A London law firm has urged the Court of Appeal to ‘remove the medieval shackles of champerty from legitimate solicitor-client agreements’ and validate the assignment of a now-deceased client’s claim to his solicitors.

Candey is asking the court to ‘develop’ the common law so that assignments to solicitors are permitted where it would not ‘enlarge the benefit they would otherwise have received’.

The commercial firm argues the introduction of damages-based agreements (DBAs) and the growth of litigation funding means that ‘lawyers are now as much commercial parties in litigation as they are officers of the court’, so that ‘the law should treat Candey as being commensurate to a commercial party who possesses a genuine commercial interest in a claim’.

Its appeal arises from the assignment of a £1.3m claim to Candey, which originally signed a DBA with its client, later amended to a conditional fee arrangement, and which was terminated by the assignment. Last year, the High Court ruled that the assignment was ‘champertous and therefore void’.

But Muhammed Haque QC, for Candey, today asked the court ‘what is the difference’ between an assignment to a non-lawyer – which is permitted – and one to solicitors.

‘Solicitors should not be subject to any additional arbitrary rules exclusive to lawyers,’ Haque said in written submissions. ‘This court is asked to make new law and remove the medieval shackles of champerty from legitimate solicitor-client agreements.’

He said the case ‘raises very real issues of fundamental practical importance to lawyers who have acted, or are acting, on a contingency for a client for whom the prospect of bankruptcy looms large’.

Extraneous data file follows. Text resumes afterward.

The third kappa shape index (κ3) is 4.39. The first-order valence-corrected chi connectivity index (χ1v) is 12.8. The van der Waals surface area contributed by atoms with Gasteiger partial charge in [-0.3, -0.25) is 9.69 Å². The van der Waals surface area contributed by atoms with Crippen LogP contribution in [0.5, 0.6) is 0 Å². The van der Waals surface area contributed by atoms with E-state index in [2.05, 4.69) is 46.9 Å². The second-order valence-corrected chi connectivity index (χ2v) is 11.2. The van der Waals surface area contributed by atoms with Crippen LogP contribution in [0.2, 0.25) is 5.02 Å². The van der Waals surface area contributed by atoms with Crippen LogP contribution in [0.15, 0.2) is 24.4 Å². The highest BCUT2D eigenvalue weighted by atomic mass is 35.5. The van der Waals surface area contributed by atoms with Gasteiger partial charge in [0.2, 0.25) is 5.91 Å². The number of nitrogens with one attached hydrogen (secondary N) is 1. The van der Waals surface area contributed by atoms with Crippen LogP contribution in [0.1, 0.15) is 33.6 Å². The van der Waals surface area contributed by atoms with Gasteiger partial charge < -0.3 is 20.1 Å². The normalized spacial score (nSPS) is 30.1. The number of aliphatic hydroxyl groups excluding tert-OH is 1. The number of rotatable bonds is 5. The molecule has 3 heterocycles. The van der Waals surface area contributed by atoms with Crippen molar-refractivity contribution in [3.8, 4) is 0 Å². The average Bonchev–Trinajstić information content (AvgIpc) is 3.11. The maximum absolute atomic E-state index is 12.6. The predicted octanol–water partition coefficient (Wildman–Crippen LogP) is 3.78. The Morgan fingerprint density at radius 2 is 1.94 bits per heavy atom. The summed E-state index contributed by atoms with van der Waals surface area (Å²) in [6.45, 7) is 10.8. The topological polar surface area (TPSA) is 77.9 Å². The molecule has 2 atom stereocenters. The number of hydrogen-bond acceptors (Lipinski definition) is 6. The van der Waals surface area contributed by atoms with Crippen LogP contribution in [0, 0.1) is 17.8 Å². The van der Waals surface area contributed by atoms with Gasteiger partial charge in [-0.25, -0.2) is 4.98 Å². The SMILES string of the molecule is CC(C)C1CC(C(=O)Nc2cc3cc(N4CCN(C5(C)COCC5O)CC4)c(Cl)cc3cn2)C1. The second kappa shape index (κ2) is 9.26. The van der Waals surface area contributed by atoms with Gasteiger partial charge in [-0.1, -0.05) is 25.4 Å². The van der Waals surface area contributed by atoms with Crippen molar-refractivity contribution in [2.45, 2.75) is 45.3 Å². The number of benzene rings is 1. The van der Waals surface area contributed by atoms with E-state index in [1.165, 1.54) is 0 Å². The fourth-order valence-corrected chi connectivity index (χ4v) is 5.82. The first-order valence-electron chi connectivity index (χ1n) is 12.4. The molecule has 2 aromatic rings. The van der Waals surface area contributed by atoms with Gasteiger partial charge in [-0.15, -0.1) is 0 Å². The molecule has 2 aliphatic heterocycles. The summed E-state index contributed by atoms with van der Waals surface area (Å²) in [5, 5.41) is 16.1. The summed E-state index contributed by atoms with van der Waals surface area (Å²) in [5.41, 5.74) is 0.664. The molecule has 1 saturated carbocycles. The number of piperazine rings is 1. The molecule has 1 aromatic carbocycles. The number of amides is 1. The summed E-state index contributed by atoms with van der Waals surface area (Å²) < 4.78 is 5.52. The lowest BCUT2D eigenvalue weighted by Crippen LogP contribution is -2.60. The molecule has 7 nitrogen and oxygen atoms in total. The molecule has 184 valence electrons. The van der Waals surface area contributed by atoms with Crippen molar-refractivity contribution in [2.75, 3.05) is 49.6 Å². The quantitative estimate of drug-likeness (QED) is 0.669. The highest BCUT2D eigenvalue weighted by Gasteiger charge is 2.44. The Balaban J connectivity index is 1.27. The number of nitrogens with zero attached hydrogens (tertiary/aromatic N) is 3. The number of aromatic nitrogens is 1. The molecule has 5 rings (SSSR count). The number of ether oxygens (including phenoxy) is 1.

In those circumstances, ‘an assignment commensurate to the existing contingency fee agreement is a sensible and commercial solution which does not offend the purity of justice’, Haque said.

He also referred several firms who have set up ‘funding arms’ in recent years, including Rosenblatt, DLA Piper and Fieldfisher, as well as specialist insolvency litigation funders Manolete.

Haque asked: ‘If commercial third-parties such as Manolete are permitted to take an assignment of a claim, what is the objection against a law firm (who restricts the assignment to the scope of an existing compliant contingency agreement) not to take the same assignment?’

He said the law ‘should not intervene in what is a commercial transaction’ but faced robust questioning from the bench, with Lord Justice Arnold suggesting this would mean ‘the end of the law of champerty’.

Haque disagreed and, in his skeleton argument, said Candey’s position was not that ‘all such assignments are not champertous’, giving the example of an assignment which ‘afforded a greater financial benefit to the assignee than a DBA’.

Jonathan Cohen QC, for the defendant, said the High Court’s ruling was ‘plainly right’ and described Candey’s appeal as ‘hopeless’.

‘It has been the law for at least 250 years that a litigant cannot assign a claim to a solicitor who has had conduct of that claim,’ he said in his skeleton argument. ‘Candey accepts that to be correct.

‘It invites this court however to find that the public policy doctrine which prevents assignment from client to solicitor is no longer fit for purpose and ought to be jettisoned. That cause is hopeless.’

The hearing continues.